Manipur: Of mythical marketing
Manipur’s chief minister Nongthombam Biren Singh is going to chew over this for a while. Because, the birth of Meitei nationalism in Manipur was predicated on reactions to what was perceived as Indian colonialism—a sentiment that continues to derail India’s attempts to extinguish rebellion in that frontier state. That narrative insists India underhandedly brought the independent state of Manipur to its embrace in 1949 by a coerced treaty of accession. Even, that Hinduism dazzled the Meitei people backed by brutal patronage of the state in the early 1700s, and deliberately attacked Sanamahi, a local religious practice.
It’s been a couple of weeks since Biren, of the majority Meitei people, mouthed off at a rally in Gujarat’s Madhavpura village. It was seen back home as at best a cheap shot and at worst a capitulation to his political masters in the Bharatiya Janata Party (BJP) and its project of religious-nationalistic fervour. In the time of Lord Krishna, North-East India was a single entity, Biren said. Indeed, Lord Krishna “made them part of India” by marrying the princess Rukmini, which he alluded was in Arunachal Pradesh.
Protest is yet to die down in Manipur, with social networks and media keeping the matter robustly alive, sharing the video of Biren’s speech, and accusing him of selling Manipur’s soul.
There’s reason for this angst. There are modern-day political myths rooted in the Mahabharata that claim Krishna’s principal wife was from the North-East. That the Pandava warrior Arjun had a son, Babruvahana, by marrying the princess Chitrangada from “Manipur”. I’ve even read in Hindu-pride texts that Ulupi, the serpent princess who married this philandering archer had a connect with Ukhrul, the redoubt of the Tangkhul Naga tribe of present-day Manipur.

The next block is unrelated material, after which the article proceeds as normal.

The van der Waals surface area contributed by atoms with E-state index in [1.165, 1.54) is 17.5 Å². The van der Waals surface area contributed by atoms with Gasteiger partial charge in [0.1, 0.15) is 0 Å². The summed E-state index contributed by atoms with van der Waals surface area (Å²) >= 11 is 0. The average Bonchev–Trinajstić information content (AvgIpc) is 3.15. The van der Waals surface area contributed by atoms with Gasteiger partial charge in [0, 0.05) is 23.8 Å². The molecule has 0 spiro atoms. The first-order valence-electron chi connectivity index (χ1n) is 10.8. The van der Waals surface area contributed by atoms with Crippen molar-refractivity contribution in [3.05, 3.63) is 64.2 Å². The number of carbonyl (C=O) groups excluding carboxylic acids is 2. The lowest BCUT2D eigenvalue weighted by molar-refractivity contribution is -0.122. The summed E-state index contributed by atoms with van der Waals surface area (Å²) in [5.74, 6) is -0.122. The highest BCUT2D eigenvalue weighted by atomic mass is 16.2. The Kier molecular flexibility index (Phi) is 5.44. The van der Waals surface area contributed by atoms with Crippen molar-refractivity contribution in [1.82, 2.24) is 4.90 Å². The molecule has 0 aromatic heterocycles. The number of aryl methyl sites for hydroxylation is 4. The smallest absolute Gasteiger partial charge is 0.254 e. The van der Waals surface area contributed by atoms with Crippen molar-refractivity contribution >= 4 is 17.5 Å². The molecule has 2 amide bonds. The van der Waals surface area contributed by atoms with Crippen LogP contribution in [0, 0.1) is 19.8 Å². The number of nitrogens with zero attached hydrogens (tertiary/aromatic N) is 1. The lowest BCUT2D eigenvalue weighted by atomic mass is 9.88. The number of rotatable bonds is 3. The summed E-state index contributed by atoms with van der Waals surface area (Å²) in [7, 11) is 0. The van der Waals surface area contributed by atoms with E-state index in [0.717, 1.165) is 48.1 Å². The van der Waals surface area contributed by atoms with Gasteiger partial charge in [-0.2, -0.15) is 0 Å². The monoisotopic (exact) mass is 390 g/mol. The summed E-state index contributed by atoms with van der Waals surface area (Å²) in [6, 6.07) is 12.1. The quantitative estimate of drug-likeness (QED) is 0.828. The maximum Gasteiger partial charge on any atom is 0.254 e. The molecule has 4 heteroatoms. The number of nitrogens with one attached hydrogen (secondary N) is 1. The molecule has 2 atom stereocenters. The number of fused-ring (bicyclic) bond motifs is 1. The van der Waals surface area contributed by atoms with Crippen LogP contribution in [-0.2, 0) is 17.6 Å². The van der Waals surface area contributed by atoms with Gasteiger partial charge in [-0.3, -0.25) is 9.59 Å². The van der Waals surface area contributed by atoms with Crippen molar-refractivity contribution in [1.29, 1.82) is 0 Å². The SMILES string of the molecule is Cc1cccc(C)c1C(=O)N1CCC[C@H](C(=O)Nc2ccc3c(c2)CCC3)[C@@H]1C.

It all sets Meitei nationalists’ teeth on edge. In the wake of Biren’s grandstanding in Gujarat, Raghu Ningthoujam, a scientist with Indian Space Research Organization wrote a detailed essay in the popular Manipuri portal e-pao.net, dismissing Biren’s statement with a scientific, sarcastic approach that separated myth from political marketing. He also claimed the Manipur of Chitrangada was actually Manipura or Manikapatnam, near the coast north-east of Bhubaneshwar.
I recall a conversation with the Meitei nationalist historian and theatre guru Arambam Lokendra in Imphal some years ago. Brahmins came from Bengal to the kingdom of Manipur in the 15th century, he told me. They were initially accorded low status, the professor said, but because of their knowledge of rituals, of their larger world religion, they began to “infiltrate” society and culture. There was great contest between the indigenous Sanamahi religion and the arriviste Hindu religion over what he termed “truths and realities”—ideological struggles, really. Gradually, he explained, because of the growth of various ethnic communities, power of the state perforce became more extensive; “and they needed a much more heightened ritual to theatricalize the authority of the body of the king as representative of the cosmos.”
The Brahmins were happy to oblige. They gradually gained prominence as spiritual advisers to the king and nobility. They found a key convert in the king Meidingu Pamheiba, who later adopted the name Gharib Nawaz, and who made Hinduism the state religion in 1720. History records forcible conversions.
When Tantrik priests arrived from Sylhet in present-day Bangladesh, they upped the mythology stakes, Professor Lokendra maintained. Manipur-as-part-of-Mahabharata became an essential component of new mythology, the Arjun-Chitrangada liaison being one such. This discourse became entrenched. A civil society movement in 1934, the Nikhil Hindu Manipuri Mahasabha, actually encouraged prizes for writing such history.
As far back as that, Meitei radicals and Sanamahi practitioners—often the same—went to Odisha to photograph and document a village called Manipur, which records a legend, a tradition of Arjuna’s visit. Religious resistance grew, leading to a revival of the Sanamahi movement in the 1930s. A form of communism merged with nationalism would soon follow, later riding the tiger of armed rebellion.
As Biren ought to know, mythology can cut both ways.
Sudeep Chakravarti’s books include Clear.Hold.Build: Hard Lessons of Business and Human Rights in India, Red Sun and Highway 39. This column focuses on conflict situations and the convergence of businesses and human rights and runs on Thursdays
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